A radiographer at one of the country’s major hospitals Adriana Rutendo Mafukidze Zanga said that linear accelerators (devices most commonly used for external beam radiation treatments for patients with cancer) at government hospitals are not working.
Posting on Twitter on Saturday, Zanga said the last functioning linear accelerator (linac) broke down in January when there was already a huge backlog due to previous long machine downtimes. She wrote:
Thank you. My fellow radiation therapists and I are hoping for the repair of ALL the linear accelerators (linac) at both govt institutions.
Before the last functioning linac broke down in January we already had a huge backlog due to previous long machine downtimes.
There have been conflicting claims on social media platforms about the state of cancer treatment in Zimbabwe.
Award-winning journalist, Hopewell Chin’ono, last week claimed that the country’s public hospitals don’t have a single working radiotherapy cancer machine. Chin’ono tweeted:
Farai Hativagoni died today from cancer because Zimbabwe’s public hospitals don’t have a single working radiotherapy cancer machine.
There are real people with names who are dying daily because Mnangagwa’s regime has refused to care about cancer patients due to LOOTING.
However, pro-Government activists on Twitter have accused Chin’ono of lying and making unfounded statements meant to tarnish the image of the country.
In a post on Facebook on 27 January this year, Zanga said asked a rhetorical question. She said:
Is a DOG in Alabama more likely to receive Radiotherapy than our children with cancer in Harare?!!!!!
In another post the following day, Zanga said the country needs lasting solutions to the frequent breakdowns of cancer machines.
She also implored churches, universities, healthcare funders, civil society, everyone across the political divide, banks, and philanthropists, among other stakeholders to work together to find a solution to the crisis. She said:
In my post yesterday when I posed the question, “Is a dog in Alabama more likely to receive Radiotherapy than our children in Harare”, something in me snapped.
As a mother myself, I did not want to imagine what it feels like to be stuck with a child with cancer at home due to a machine breakdown.
I hence decided that as a citizen and a cancer caregiver I cannot keep on venting without offering solutions.
As a cancer caregiver, I am also tired of being heartbroken by these episodes that I have experienced for the 12 years I have served my community.
This must be everyone’s concern – churches, universities, healthcare funders, civil society, everyone across the political divide, banks, philanthropists etc.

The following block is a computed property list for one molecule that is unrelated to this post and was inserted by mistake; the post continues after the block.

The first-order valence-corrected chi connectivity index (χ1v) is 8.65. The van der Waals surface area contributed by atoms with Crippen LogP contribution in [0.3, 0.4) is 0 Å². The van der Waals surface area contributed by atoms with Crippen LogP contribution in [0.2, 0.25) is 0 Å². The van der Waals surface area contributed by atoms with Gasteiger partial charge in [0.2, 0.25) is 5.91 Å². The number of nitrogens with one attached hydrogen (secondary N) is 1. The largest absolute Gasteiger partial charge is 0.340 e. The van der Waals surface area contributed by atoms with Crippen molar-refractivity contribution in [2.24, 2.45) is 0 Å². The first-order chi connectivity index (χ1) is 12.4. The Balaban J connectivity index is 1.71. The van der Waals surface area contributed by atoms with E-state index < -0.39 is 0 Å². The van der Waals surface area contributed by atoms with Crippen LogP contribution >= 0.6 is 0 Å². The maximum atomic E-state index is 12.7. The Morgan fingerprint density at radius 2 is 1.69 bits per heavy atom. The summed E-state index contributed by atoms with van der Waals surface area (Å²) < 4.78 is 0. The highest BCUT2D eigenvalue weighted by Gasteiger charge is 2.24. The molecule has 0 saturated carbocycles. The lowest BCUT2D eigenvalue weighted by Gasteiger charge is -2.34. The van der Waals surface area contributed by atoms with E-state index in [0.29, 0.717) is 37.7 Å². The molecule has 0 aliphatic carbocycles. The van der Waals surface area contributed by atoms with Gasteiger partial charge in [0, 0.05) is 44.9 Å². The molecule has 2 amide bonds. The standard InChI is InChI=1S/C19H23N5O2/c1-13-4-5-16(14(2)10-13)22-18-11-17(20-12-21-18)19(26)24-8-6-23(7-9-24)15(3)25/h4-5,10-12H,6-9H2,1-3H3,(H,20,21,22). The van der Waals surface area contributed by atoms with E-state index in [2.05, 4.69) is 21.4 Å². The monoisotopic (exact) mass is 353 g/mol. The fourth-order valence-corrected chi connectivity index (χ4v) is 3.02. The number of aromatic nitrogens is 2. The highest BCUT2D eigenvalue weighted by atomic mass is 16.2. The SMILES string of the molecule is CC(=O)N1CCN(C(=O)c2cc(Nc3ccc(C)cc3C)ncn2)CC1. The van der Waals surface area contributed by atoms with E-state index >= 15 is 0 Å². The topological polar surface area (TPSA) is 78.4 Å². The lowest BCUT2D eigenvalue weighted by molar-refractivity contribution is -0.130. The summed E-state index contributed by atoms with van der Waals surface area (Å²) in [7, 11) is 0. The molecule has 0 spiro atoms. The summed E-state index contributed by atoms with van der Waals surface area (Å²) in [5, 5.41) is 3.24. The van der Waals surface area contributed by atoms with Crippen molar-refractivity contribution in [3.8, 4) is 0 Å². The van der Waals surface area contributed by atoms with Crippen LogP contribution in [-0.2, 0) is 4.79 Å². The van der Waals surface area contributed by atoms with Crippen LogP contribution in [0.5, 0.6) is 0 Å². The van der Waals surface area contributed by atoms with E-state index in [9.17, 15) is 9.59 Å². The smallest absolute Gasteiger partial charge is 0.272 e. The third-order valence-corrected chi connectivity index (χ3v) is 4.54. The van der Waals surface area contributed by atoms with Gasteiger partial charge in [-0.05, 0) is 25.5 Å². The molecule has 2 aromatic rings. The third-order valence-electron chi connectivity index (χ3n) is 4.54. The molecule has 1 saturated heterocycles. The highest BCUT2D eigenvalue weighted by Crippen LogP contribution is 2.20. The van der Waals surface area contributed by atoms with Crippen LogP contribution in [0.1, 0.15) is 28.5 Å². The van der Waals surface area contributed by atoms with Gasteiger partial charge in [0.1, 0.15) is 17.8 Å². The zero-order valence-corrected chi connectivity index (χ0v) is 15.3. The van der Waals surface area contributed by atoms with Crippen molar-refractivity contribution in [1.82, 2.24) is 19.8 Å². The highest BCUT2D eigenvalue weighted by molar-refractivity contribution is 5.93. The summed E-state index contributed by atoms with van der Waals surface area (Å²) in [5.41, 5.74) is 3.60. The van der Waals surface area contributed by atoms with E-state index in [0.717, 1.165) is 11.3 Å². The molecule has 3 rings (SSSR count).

The cancer burden is growing and access to care must urgently be everyone’s baby
Here are my 3 points :
1. As individuals and corporates we have been doing well to raise cancer awareness through walks etc. This year’s theme for World Cancer Day is “Close the care gap”.
It is therefore my humble request for corporates and individuals to organise around this theme. Let’s talk about access to Radiotherapy, Chemotherapy, Surgery, Counseling, Nutrition etc for cancer patients this year.
Try to actively seek out where the gaps in cancer care are and seek ways to close these.
Public Relations Officers in public sector hospitals are able to assist with information as well as guidance in initiatives you may want to engage in.
A tour of the Radiotherapy and Oncology facilities can be requested.
2. The proposed cancer levy motioned in parliament by Dr Khupe did not sail through due to reasons I do not have the full knowledge and expertise to fully explain BUT according to Dr Ngwaru in the Herald article titled “Parly mulls cancer levy” he says, “As it stands about 50 per cent of cancer diseases are an overlap from HIV. What it means is that the burden of cancer must be the burden of HIV.”
I agree with the above statement by Dr Ngwaru of the National Cancer Alliance of Zimbabwe (NCAZ).
What can be done for our Radiotherapy Centres to benefit from the AIDS levy? Can a cancer council be set up which is directly funded by the National AIDS Council? If this is not feasible/practical please offer suggestions.
3. There is a growing sentiment that Radiotherapy and Oncology Centres must stand alone and be funded directly by Treasury because of the high cost of purchase and maintenance of linear accelerators which may exceed hospital and Ministry budgets.